— Impressions And Comments • Havelock Ellis

... household was also seated in the drawing room, helped to receive and entertain the visitors. The young people were in one of the inner rooms, not considering it necessary to take part in receiving the visitors. The count met the guests and saw them off, inviting them all to dinner. ...
— War and Peace • Leo Tolstoy

... clangour of rivetters, the unceasing cries of fezzed and turbaned mechanics, and the heavy blows of sweating carpenters, caulkers and blacksmiths, Aliens grew. There was a blessed interval, between five o'clock, when my day's work ended, and the late cabin-dinner at six-thirty, when the setting sun shone into my room and illumined my study-table—a board laid across an open drawer. And Aliens grew. For some time, while the smashed bulwarks and distorted frames of the upper-works ...
— Aliens • William McFee

... should look for dinner because there was Maman's portrait over the drawing-room fireplace, in the frock she'd worn when she had dined "with her family in France—" Mademoiselle had dressed Octavia for that wonderful party and she had never tired of telling Felicia how ...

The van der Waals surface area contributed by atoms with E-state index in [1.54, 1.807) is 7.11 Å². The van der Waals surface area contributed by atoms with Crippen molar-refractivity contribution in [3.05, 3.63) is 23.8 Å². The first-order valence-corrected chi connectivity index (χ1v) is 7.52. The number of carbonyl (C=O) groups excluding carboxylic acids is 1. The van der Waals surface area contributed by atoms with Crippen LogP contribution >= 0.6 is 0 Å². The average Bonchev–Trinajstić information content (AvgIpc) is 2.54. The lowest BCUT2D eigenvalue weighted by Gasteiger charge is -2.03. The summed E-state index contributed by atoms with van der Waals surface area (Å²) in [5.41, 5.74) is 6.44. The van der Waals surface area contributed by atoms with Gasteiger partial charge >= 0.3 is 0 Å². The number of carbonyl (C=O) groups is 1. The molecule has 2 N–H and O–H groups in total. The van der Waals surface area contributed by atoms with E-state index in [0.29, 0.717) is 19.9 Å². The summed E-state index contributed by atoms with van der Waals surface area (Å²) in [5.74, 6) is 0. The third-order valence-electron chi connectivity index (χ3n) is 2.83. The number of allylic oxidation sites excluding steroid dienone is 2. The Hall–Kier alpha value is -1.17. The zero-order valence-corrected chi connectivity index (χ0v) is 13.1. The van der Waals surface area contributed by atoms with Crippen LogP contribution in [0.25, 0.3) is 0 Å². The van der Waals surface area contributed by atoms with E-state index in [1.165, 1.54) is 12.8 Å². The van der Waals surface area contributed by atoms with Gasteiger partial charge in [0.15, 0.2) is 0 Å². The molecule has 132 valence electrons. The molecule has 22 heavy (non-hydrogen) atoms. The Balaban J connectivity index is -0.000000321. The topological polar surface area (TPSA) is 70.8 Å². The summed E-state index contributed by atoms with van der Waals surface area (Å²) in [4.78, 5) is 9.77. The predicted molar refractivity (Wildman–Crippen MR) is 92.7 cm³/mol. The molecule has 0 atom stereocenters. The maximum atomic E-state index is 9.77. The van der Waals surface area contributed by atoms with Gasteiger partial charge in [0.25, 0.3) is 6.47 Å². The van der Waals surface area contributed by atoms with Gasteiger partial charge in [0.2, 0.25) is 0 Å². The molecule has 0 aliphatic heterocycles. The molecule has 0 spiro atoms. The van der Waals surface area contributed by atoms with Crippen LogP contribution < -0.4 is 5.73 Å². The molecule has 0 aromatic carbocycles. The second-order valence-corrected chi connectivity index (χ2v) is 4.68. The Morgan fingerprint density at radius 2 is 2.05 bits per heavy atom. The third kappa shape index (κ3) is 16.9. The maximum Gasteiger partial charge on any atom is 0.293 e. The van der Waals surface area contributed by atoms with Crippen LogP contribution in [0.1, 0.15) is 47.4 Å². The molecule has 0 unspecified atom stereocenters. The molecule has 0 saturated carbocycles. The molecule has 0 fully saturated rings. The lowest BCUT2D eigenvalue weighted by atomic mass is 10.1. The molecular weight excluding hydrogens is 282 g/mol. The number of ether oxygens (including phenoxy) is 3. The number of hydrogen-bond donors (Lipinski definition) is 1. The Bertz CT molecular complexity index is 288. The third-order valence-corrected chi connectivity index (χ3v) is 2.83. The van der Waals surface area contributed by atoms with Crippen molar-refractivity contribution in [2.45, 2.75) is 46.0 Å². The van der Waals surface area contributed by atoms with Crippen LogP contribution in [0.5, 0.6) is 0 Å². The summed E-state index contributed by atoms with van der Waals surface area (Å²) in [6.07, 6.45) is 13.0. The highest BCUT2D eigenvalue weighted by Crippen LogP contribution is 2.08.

— Little Miss By-The-Day • Lucille Van Slyke

... is vicious. Kit-Ki took a nap on a new dinner-gown of mine, and I slapped her. And the other day Drina hid in a clothes-press while Nina was discussing my private affairs, and when the little imp emerged I could have shaken her. Oh, I am certainly becoming infirm; so if you are, too, comfort ...
— The Younger Set • Robert W. Chambers

... and as for you two dunces, I will take care you shall neither of you have another bit of apple-pie, till you know how to spell it; and he was as good as his word; for though all the rest of the boys had apple-pie the next day for dinner, neither of them were suffered to eat a bit, because they had not learned to spell it; so they were obliged to sit and look at the rest, like two blockheads ...